Flood-mapping tool provides a worrisome glimpse of Jersey Shore's future, based on sea-level projections
Water laps at the pavement at Albany and West End avenues in Atlantic City at high tide, even when there isn’t a strong wind coming off the ocean.
According to a new Rutgers University online map, if the average sea level rises 1 foot — something possible by 2050, according to multiple scientific projections — the water level will make travel along West End Avenue and Wellington Avenue all but impossible at high tide, unless the road is raised.
If the sea level rises 2 feet, it will put the lowest-lying sections of Ventnor Heights, Chelsea Heights, Ocean City and the north end of Brigantine under a foot of water during every high tide.
That’s what can be learned by playing with www.njfloodmapper.org, a new website that allows residents and community leaders to see how South Jersey could look based on a range of sea-level rise projections.
The glimpse into the future is sobering, “especially when people see their particular municipality, their neighborhoods,” said Richard Lathrop, a Rutgers University environmental science professor and director of the Center for Remote Sensing and Spatial Analysis, which managed the project. “There’s no real easy decision and easy choices in terms of how to react to this information.”
The flood-mapping tool was developed through a National Oceanic and Atmospheric Administration grant and built with input from local leaders throughout the state. It is the first of two websites that will be released this year to help communities plan for sea-level rise, said Randall Solomon, co-director of Sustainable Jersey. The mapping site shows the vulnerable areas and a second site, expected to be released in April, will give leaders specific planning guidelines and tools, he said.
“This is something that will be more in demand six months from now because the communities really concerned with sea-level rise and climate change are also the ones concerned with rebuilding right now,” Solomon said.
“Six months to a year, when most of the rebuilding is complete or well under way, then I think people will have time to take a deep breath and say, ‘How can we make sure we are prepared for the next event?’”
By 2050, according to NOAA and Rutgers University predictions, sea level rise is likely to add 1.2 feet. By 2100, well within the lifespan of most new houses and many older ones, the sea level could rise by 3 feet, those projections say. A storm surge would add several feet on top of that higher water level.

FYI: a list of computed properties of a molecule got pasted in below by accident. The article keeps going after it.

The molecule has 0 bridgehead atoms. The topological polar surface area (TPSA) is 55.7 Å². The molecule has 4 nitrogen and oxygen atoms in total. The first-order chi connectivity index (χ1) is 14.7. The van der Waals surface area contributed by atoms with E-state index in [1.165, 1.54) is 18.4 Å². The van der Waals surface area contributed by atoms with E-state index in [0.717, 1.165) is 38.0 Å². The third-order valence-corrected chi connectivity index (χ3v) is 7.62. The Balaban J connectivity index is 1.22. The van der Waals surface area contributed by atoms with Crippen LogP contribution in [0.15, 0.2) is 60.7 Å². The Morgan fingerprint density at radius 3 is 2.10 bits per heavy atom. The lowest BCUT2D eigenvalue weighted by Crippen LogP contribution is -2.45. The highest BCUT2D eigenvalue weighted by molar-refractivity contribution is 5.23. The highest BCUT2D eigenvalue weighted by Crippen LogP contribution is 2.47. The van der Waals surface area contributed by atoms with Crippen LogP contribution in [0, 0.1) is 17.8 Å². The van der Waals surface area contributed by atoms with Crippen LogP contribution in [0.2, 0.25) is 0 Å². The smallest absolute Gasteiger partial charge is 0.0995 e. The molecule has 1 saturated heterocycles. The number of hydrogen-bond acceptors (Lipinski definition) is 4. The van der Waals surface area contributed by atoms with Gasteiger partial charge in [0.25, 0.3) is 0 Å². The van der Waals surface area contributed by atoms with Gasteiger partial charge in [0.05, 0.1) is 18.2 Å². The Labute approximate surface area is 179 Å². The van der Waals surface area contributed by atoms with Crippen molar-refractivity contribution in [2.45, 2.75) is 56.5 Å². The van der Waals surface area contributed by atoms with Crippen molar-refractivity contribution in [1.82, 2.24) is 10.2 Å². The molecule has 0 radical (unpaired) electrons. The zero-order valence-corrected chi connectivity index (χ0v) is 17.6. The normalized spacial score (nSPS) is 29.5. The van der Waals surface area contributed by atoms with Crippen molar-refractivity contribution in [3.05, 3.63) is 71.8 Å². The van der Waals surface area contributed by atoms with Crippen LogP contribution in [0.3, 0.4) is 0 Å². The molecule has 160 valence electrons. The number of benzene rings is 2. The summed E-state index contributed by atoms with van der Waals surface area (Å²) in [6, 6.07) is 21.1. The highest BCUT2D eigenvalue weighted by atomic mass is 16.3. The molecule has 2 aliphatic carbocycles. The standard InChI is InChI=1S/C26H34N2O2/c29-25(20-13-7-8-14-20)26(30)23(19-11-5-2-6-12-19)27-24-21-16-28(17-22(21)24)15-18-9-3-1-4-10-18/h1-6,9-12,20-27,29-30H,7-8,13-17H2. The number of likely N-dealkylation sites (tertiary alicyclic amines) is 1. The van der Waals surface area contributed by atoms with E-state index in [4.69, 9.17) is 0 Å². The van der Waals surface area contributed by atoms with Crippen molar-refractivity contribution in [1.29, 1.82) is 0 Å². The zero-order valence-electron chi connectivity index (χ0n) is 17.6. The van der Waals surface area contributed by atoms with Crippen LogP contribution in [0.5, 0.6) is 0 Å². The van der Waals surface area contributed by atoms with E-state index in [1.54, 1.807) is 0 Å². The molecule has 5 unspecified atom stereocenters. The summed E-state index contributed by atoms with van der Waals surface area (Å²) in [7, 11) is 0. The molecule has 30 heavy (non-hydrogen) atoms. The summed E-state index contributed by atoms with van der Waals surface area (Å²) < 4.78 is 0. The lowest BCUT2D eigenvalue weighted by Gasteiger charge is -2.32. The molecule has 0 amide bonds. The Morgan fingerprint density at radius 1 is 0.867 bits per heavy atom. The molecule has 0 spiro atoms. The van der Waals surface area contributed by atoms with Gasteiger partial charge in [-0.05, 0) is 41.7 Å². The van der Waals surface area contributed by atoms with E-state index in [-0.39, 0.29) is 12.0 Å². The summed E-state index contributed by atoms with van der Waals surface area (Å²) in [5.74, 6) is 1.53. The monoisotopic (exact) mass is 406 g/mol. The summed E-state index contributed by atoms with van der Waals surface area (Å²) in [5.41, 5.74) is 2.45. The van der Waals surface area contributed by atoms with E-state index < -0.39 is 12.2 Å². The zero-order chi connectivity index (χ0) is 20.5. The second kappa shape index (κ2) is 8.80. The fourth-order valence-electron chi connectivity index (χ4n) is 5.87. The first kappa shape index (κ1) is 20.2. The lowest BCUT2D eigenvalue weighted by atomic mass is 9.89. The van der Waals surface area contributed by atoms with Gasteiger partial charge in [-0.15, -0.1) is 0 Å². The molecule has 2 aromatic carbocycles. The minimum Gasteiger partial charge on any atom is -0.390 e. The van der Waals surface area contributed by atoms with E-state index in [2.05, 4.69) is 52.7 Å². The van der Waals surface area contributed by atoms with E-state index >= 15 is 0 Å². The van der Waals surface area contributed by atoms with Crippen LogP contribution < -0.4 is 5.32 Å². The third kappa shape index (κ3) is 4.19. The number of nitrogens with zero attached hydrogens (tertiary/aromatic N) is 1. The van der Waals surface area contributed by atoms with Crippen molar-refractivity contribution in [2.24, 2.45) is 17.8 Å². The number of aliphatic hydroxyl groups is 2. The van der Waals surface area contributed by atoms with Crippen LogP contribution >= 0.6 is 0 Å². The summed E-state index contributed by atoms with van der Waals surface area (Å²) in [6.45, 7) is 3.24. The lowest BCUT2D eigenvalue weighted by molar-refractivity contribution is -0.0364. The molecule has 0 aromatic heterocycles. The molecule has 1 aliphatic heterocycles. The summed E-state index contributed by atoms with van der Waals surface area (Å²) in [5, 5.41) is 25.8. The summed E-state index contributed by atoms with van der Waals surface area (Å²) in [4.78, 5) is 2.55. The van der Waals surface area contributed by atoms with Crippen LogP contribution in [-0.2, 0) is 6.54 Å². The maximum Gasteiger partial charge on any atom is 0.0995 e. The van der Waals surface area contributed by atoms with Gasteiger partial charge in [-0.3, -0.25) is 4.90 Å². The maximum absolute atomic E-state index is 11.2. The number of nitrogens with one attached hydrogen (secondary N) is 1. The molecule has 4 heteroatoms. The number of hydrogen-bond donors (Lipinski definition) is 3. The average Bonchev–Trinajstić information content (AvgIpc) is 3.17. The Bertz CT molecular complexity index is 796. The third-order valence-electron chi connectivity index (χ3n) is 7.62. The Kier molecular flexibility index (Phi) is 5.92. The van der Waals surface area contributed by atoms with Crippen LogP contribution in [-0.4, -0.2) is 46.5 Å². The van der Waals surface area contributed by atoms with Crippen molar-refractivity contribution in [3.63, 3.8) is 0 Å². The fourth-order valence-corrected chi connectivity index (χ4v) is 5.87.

“What we need to look at in terms of rebuilding after Sandy is also looking at new construction 150 years out,” because that’s the general lifespan of many buildings, said John Miller, of the New Jersey Floodplain Managers Association. “A FEMA map created now is not going to show the risk in 150 years, and that’s what this tool is doing.”
The water level shown on the map is what would happen during the highest astronomical tide and does not calculate how wind and erosion may affect the tide or any specific location, said Lisa Auermuller, watershed coordinator for the Rutgers-managed Jacques Cousteau National Estuarine Research Reserve and one of the organizers of the site. The site is not intended to illustrate storm effects, but rather the slow and steady rise of the sea, she said.
“We didn’t build this tool to scare people,” Auermuller said. “We built this tool so people have this information now to plan for the future.”
Still, the site can be fascinating — and frightening — to use. With a few clicks of a mouse, a visitor can innundate vast sections of the virtual New Jersey coastline, including neighborhoods, schools, roads and favorite beaches. The jarring illustrations show what can happen over decades, a timeframe beyond what most planning and political actions consider.
The site not only shows which evacuation routes, hospitals, schools, police stations and other important public buildings would be affected by sea-level rise at certain heights. The site also shows how the advisory base flood maps released by FEMA compare to Hurricane Sandy’s flooding. The state adopted those maps in January as the new elevation standard for Sandy-damaged properties.
New Jersey is directing residents to the FEMA advisory maps to know how high they should rebuild storm-damaged houses because the new flood elevations are the official engineering guidance, Department of Environmental Protection spokesman Larry Hajna said. “But I think the Rutgers tool provides a really good way for the public to visualize why it’s so important to elevate to the highest possible standards.”
Making sure evacuation routes are above flooding levels and ensuring new infrastructure will stand up to storms are key details that Atlantic County considers when looking at future plans, Atlantic County Planner Joe Maher said. “This (site) will be great because it’s another tool in the box,” he said.
Recognizing sea-level rise is occurring and visualizing the potential effects will be a crucial part of rebuilding and planning for the future, said Peter Kasabach, executive director of New Jersey Future. Kasabach noted in a November editorial that Atlantic City, Ventnor and Brigantine were among the five communities with the most number of people at risk of being affected by sea-level rise.
“We’re going to be spending a lot of money on infrastructure and rebuilding properties,” he said “If we’re putting things in places where they’re likely to get wiped out again, or worse, putting people in harm’s way, that’s irresponsible.”
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